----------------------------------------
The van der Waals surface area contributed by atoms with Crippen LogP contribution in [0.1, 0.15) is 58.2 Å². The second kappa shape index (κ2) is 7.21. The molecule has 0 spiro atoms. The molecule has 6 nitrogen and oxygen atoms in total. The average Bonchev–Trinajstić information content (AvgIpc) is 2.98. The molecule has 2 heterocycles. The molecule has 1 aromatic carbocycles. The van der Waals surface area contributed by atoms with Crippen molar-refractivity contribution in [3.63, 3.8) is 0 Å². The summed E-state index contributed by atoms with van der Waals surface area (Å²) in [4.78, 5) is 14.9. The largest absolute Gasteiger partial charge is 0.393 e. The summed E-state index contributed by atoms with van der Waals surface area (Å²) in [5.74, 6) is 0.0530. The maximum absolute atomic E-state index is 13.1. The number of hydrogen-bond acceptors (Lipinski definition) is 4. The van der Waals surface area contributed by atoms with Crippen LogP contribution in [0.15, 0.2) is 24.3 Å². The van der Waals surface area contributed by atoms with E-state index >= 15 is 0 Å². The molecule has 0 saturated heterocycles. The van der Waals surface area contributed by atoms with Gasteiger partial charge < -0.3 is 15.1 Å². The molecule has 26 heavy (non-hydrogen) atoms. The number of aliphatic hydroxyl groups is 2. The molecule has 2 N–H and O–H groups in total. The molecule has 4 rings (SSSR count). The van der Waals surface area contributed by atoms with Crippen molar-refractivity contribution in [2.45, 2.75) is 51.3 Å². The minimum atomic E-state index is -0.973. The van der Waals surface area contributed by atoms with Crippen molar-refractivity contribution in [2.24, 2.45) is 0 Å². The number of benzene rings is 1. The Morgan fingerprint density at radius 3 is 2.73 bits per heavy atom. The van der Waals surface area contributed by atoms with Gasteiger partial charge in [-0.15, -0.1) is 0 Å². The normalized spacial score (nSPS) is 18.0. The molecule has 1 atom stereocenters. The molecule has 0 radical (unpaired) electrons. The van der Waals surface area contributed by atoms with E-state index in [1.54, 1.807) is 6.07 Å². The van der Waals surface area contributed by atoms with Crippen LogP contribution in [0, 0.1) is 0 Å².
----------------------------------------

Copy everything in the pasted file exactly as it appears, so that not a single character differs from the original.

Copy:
The van der Waals surface area contributed by atoms with Crippen LogP contribution in [0.1, 0.15) is 58.2 Å². The second kappa shape index (κ2) is 7.21. The molecule has 0 spiro atoms. The molecule has 6 nitrogen and oxygen atoms in total. The average Bonchev–Trinajstić information content (AvgIpc) is 2.98. The molecule has 2 heterocycles. The molecule has 1 aromatic carbocycles. The van der Waals surface area contributed by atoms with Crippen molar-refractivity contribution in [3.63, 3.8) is 0 Å². The summed E-state index contributed by atoms with van der Waals surface area (Å²) in [4.78, 5) is 14.9. The largest absolute Gasteiger partial charge is 0.393 e. The summed E-state index contributed by atoms with van der Waals surface area (Å²) in [5.74, 6) is 0.0530. The maximum absolute atomic E-state index is 13.1. The number of hydrogen-bond acceptors (Lipinski definition) is 4. The van der Waals surface area contributed by atoms with Crippen LogP contribution in [0.15, 0.2) is 24.3 Å². The van der Waals surface area contributed by atoms with E-state index >= 15 is 0 Å². The molecule has 0 saturated heterocycles. The van der Waals surface area contributed by atoms with Gasteiger partial charge < -0.3 is 15.1 Å². The molecule has 26 heavy (non-hydrogen) atoms. The number of aliphatic hydroxyl groups is 2. The molecule has 2 N–H and O–H groups in total. The molecule has 4 rings (SSSR count). The van der Waals surface area contributed by atoms with Crippen molar-refractivity contribution in [2.45, 2.75) is 51.3 Å². The minimum atomic E-state index is -0.973. The van der Waals surface area contributed by atoms with Crippen molar-refractivity contribution in [2.24, 2.45) is 0 Å². The number of benzene rings is 1. The Morgan fingerprint density at radius 3 is 2.73 bits per heavy atom. The van der Waals surface area contributed by atoms with Gasteiger partial charge in [-0.15, -0.1) is 0 Å². The normalized spacial score (nSPS) is 18.0. The molecule has 1 atom stereocenters. The molecule has 0 radical (unpaired) electrons. The van der Waals surface area contributed by atoms with E-state index in [1.54, 1.807) is 6.07 Å². The van der Waals surface area contributed by atoms with Crippen LogP contribution in [0, 0.1) is 0 Å².